Too often we hear about disgruntled employees “going postal” – getting a gun and shooting up their workplace for one reason or another. Is this something that could have been prevented? Is there something the employer could have done?
This is usually a tragic situation. Fingers get pointed and there is plenty of blame to go around. Of course employers have obligations to keep their employees safe from all reasonably foreseeable harms. But is workplace violence (especially gun violence) necessarily foreseeable? Often, it is not.
That said, there are a few things that all employers can do to try to create a workplace that at least does not foster workplace violence:
- Create avenues for communication. Often disgruntled employees became that way because they felt that they were not heard. Create not only complaint mechanisms and procedures, but make clear that employees have both alternative avenues for complaints, and then additional people to speak with if they feel their complaint was not handled properly.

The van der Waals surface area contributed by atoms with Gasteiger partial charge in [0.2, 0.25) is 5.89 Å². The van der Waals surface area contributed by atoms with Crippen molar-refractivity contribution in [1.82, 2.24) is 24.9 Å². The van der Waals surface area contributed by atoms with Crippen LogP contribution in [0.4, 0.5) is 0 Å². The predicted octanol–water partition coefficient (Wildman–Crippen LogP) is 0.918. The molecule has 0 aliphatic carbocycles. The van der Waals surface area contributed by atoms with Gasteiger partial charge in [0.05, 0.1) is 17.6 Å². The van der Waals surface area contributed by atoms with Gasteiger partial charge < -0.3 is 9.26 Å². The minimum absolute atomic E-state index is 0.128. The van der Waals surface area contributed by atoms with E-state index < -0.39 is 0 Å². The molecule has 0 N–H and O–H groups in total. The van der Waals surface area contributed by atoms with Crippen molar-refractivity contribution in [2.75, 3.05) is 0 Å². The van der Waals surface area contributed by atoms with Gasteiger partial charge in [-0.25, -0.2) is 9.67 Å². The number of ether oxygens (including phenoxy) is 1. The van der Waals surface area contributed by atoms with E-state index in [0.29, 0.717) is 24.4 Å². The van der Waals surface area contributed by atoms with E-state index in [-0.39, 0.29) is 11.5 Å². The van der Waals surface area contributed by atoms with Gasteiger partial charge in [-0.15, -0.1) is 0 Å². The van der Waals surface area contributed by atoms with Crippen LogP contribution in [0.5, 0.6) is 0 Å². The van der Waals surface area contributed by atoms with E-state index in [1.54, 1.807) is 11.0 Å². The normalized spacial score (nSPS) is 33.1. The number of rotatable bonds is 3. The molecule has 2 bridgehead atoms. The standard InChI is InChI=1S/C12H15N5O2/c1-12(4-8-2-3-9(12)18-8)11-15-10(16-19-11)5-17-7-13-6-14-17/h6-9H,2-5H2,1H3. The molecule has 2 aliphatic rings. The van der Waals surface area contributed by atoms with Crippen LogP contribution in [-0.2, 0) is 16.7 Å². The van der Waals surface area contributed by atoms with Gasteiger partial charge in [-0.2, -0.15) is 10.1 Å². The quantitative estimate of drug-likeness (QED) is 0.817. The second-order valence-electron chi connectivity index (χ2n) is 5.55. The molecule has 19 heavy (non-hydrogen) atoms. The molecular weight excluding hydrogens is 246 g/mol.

- Give employee communication the respect and dignity it deserves. Treat employee complaints and other communication seriously. Express concern and do not dismiss things out of hand as childish, stupid, or unimportant. Clearly, it is important to the employee raising it. This does not mean that a lot of time needs to be spent on useless communication –and employees who complain about everything need to be handled so that their attention is focused back on their own jobs. But give the communication sufficient attention so that the complaining employee does not feel like he or she was given the brush off.
- Investigate. If the complaint raises issues related to harassment, discrimination, retaliation, or other unlawful activity in the workplace – conduct a proper investigation. Look into the situation and do not ignore it.
- Do not tolerate bullying or disrespect. Create a workplace where everyone is treated with courtesy and respect. Do not allow employees or managers to harass, bully, pester, annoy or otherwise treat their fellow employees in a non-professional manner. Require people to use civil voices, resolve differences by talking them out, and allow everyone to get in their say.
- Have a Workplace Violence policy in place which prohibits violence or threats of violence, and requires reporting of either. Discipline and otherwise address individuals who violate the policy not just by dealing with the violent or threatening action, but by addressing the underlying reason for that reaction--to the extent possible.
These are only a start—but they can help to avoid a tragic occurrence in your workplace.